“I didn’t know at the start who I was within One Direction,” he says in the new film. “I can remember singing a couple of different verses on the first single [‘What Makes You Beautiful’] — there’s a lot of pressure on this. I remember the first time we listened to it and I wasn’t on it. So then when we got a song that we thought could be our second single, I went in with a producer. All I want is to sing a bit of this next song, and we’re just going to stay here until I get it right.” Tomlinson recalls spending hours in the studio, only to listen to the song and hear Harry Styles’ voice on the verse where he had expected to hear his own.
“There was an element of me feeling that it doesn’t matter what I do, I’m not really in control here and I don’t see where I fit within this band,” he continues. That feeling lasted for the first two and a half years of 1D; the solos would eventually come later, but by then he found his place as a songwriter. Across four albums, he racked up more than 35 writing credits that include underrated cuts like “No Control,” “Better Than Words,” and “What a Feeling.”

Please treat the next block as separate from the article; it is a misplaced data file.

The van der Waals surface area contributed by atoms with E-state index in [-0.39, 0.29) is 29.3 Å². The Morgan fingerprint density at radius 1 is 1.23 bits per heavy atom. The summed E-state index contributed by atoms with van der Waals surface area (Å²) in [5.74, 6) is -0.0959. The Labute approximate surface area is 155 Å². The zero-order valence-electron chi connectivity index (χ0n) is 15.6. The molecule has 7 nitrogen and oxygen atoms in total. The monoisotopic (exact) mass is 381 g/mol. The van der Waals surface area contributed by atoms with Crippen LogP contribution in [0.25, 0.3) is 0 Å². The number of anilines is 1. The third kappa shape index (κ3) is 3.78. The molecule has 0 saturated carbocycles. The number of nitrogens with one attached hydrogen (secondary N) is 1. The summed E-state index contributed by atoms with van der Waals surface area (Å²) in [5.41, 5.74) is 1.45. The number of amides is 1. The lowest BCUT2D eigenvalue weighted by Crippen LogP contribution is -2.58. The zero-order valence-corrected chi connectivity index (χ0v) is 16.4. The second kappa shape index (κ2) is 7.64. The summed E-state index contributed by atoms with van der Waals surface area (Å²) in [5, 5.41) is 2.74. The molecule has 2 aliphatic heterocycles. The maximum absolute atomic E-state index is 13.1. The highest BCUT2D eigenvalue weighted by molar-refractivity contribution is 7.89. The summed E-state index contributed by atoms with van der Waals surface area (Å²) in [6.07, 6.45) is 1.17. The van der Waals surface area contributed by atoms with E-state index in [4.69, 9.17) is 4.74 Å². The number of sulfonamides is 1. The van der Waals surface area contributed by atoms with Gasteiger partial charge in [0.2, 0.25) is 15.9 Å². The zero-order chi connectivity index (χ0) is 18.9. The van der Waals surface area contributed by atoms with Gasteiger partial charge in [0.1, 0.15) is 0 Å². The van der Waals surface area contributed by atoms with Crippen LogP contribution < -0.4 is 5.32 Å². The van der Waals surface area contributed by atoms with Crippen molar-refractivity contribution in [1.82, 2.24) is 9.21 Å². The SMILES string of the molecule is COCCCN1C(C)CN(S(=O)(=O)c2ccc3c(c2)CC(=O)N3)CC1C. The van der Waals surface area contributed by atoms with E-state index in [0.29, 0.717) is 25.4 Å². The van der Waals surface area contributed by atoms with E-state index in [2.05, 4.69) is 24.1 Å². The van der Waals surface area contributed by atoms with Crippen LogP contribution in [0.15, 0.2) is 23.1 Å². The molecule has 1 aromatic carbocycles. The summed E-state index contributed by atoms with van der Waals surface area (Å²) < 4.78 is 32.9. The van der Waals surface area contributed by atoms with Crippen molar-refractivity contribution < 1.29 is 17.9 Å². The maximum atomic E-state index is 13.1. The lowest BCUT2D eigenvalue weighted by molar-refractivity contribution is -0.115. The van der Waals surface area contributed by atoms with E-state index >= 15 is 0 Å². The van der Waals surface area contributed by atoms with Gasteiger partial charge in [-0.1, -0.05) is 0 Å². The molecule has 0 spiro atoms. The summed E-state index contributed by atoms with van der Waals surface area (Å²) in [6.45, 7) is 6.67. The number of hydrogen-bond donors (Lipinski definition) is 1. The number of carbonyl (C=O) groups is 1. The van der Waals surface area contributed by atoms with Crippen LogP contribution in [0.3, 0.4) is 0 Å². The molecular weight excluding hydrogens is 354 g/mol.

“That was the first moment in my One Direction career that I felt ownership in what we were doing,” he says in the film. “It almost felt more powerful than I might have felt had I sang that verse on that single back in the day… When I think about how proud I am of One Direction, I think of us as a collective. But if I think about what makes me the most proud as me, as an individual in that band, it’s definitely having the most writing credits.”
Tomlinson felt unprepared when One Direction ended.
One Direction delivered their final performance on stage at The X Factor, right back where they started. It was December 2015, about a month after they released their fifth album in as many years. But unlike their prior albums, there was no world tour on the horizon to keep the cycle going. Instead, they would be embarking on a much-needed hiatus. “Let’s give it 18 months,” Tomlinson said on Alan Carr’s Chatty Man a few days before that performance. It’s been more than seven years now, but he seems to have genuinely believed it was only a break at the time.
“Even right up until we went on the break, there was still really no closure on that idea,” Tomlinson says in the documentary. “You didn’t really, or at least I didn’t, understand what it was going to be. I think the feeling I remember the most is a little bit of anger, because I didn’t want to go on a break. It didn’t just upset me, it shocked me. I wasn’t prepared for it. I thought for me, it was the band or nothing.”